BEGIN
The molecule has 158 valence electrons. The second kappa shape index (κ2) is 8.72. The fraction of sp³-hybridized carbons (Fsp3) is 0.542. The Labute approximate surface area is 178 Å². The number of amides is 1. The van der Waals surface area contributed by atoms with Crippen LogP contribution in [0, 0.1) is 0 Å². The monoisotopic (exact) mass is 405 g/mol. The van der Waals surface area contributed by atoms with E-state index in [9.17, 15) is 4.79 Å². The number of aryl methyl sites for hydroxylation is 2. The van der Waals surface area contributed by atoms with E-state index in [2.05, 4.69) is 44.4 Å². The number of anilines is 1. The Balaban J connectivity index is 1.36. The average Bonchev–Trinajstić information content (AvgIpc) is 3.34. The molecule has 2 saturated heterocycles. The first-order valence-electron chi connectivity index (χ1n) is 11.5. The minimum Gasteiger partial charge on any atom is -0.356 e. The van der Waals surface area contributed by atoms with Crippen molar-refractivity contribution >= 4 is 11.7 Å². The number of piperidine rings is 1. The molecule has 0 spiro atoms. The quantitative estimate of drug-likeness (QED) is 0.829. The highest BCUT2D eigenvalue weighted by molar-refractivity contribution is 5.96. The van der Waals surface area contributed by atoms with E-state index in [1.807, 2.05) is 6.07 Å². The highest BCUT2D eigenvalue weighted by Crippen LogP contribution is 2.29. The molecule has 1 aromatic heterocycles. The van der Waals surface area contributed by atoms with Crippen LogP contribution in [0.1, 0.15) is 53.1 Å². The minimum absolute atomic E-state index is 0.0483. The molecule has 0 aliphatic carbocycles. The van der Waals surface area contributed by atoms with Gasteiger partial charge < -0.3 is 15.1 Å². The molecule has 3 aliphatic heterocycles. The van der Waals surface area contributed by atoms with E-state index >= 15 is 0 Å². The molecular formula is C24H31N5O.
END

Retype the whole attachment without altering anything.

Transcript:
The molecule has 158 valence electrons. The second kappa shape index (κ2) is 8.72. The fraction of sp³-hybridized carbons (Fsp3) is 0.542. The Labute approximate surface area is 178 Å². The number of amides is 1. The van der Waals surface area contributed by atoms with Crippen LogP contribution in [0, 0.1) is 0 Å². The monoisotopic (exact) mass is 405 g/mol. The van der Waals surface area contributed by atoms with E-state index in [9.17, 15) is 4.79 Å². The number of aryl methyl sites for hydroxylation is 2. The van der Waals surface area contributed by atoms with E-state index in [2.05, 4.69) is 44.4 Å². The number of anilines is 1. The Balaban J connectivity index is 1.36. The average Bonchev–Trinajstić information content (AvgIpc) is 3.34. The molecule has 2 saturated heterocycles. The first-order valence-electron chi connectivity index (χ1n) is 11.5. The minimum Gasteiger partial charge on any atom is -0.356 e. The van der Waals surface area contributed by atoms with Crippen molar-refractivity contribution >= 4 is 11.7 Å². The number of piperidine rings is 1. The molecule has 0 spiro atoms. The quantitative estimate of drug-likeness (QED) is 0.829. The highest BCUT2D eigenvalue weighted by molar-refractivity contribution is 5.96. The van der Waals surface area contributed by atoms with E-state index in [1.807, 2.05) is 6.07 Å². The highest BCUT2D eigenvalue weighted by Crippen LogP contribution is 2.29. The molecule has 1 aromatic heterocycles. The van der Waals surface area contributed by atoms with Crippen LogP contribution in [0.1, 0.15) is 53.1 Å². The minimum absolute atomic E-state index is 0.0483. The molecule has 0 aliphatic carbocycles. The van der Waals surface area contributed by atoms with Gasteiger partial charge < -0.3 is 15.1 Å². The molecule has 3 aliphatic heterocycles. The van der Waals surface area contributed by atoms with E-state index >= 15 is 0 Å². The molecular formula is C24H31N5O.